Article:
Who would have thought that a defining difference in the secret language of the sexes could boil down to which end of the spurtle you use to stir? (Let me explain.)
Last year my mom got all of her kids spurtles, a single use cooking utensil, used to stir porridge.
“Uh, thanks,” we all lied.
Cut to a few months later, when we were all up at the cottage for a wintry visit, and I was making good use of my mom’s spurtle by stirring up a big pot of oatmeal.
“Why are you using the handle end to stir with?” asked my brother David.
“No dummy,” I countered, “that’s the beater end of the spurtle. It helps to break down the lumps.”
“That’s just for show,” he insisted. “It’s a decorative handle.” And to prove his point he called the remaining men in the family into the kitchen, one by one, to ask which end of the spurtle they would use. They all chose the plain, smooth end.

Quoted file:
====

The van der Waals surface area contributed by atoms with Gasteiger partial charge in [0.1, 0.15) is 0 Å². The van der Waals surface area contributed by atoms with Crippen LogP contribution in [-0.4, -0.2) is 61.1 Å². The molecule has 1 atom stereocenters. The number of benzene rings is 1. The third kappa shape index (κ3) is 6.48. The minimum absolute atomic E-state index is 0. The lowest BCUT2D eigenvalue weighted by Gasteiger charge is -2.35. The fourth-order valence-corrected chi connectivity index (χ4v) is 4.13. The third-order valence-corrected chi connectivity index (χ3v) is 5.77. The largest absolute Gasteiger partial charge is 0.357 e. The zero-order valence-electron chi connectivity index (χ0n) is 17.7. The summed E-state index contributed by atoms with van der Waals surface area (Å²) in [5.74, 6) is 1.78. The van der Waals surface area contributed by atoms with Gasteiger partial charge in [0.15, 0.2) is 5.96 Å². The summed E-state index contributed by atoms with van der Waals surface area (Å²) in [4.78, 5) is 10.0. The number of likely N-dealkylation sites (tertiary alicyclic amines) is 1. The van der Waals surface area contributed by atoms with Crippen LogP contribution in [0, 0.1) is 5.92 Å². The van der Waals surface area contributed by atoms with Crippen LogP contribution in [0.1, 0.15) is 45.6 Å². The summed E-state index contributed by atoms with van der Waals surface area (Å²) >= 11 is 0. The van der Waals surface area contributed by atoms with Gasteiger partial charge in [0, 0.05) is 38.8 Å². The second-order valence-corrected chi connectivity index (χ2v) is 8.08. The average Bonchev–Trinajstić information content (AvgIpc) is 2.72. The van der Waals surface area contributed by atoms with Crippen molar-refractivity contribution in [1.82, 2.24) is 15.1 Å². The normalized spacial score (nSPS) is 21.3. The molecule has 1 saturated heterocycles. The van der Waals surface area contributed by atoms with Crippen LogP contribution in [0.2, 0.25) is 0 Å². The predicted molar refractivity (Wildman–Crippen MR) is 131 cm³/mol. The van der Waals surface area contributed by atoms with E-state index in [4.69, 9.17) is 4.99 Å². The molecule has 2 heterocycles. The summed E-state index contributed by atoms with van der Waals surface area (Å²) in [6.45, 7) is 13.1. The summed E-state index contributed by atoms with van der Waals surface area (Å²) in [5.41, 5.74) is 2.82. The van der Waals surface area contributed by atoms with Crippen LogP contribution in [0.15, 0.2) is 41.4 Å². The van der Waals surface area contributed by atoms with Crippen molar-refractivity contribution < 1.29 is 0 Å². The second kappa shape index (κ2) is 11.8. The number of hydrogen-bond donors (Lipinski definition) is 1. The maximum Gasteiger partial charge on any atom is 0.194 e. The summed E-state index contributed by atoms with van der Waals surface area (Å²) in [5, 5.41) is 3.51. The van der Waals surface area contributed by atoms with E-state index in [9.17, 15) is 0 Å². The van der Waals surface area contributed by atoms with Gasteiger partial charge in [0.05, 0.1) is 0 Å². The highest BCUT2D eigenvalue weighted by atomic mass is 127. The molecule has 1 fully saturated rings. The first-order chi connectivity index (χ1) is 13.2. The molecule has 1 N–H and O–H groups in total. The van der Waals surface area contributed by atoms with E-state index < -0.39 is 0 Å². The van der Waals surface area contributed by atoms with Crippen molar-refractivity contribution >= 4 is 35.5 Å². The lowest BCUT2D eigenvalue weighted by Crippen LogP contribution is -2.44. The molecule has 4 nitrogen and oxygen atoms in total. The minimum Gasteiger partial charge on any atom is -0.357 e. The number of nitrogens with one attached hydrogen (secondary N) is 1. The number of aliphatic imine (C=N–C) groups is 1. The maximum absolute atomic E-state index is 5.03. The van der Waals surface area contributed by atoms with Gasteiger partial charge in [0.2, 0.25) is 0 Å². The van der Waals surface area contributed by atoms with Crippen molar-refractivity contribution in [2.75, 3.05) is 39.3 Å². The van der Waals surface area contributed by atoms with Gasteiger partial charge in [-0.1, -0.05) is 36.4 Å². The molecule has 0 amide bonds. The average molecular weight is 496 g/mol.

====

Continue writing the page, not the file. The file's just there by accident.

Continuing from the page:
And then he called our mom into the kitchen, who, like me, had been using the more useful “beater” end all along.
Suddenly we found ourselves at a crossroads: Was it 'mother knows best', or 'majority rules'?
And so we did what anyone else would do when faced with a similar quandary. We Googled it.
And for the first time in my entire life I was wrong. (But the good news is, my mom was wrong too.)
The men rejoiced while the women ate oatmeal.
The spurtle remains a handy tool nevertheless, good for mixing up all manner of porridge, oatmeal and even rice pudding.
And the more I think about it the more I realize just how lucky I am that I didn’t participate in the Golden Spurtle this year, as planned. Could you imagine the humiliation of using an upside-down spurtle during the world porridge making competition?
They would have kicked me out of Scotland!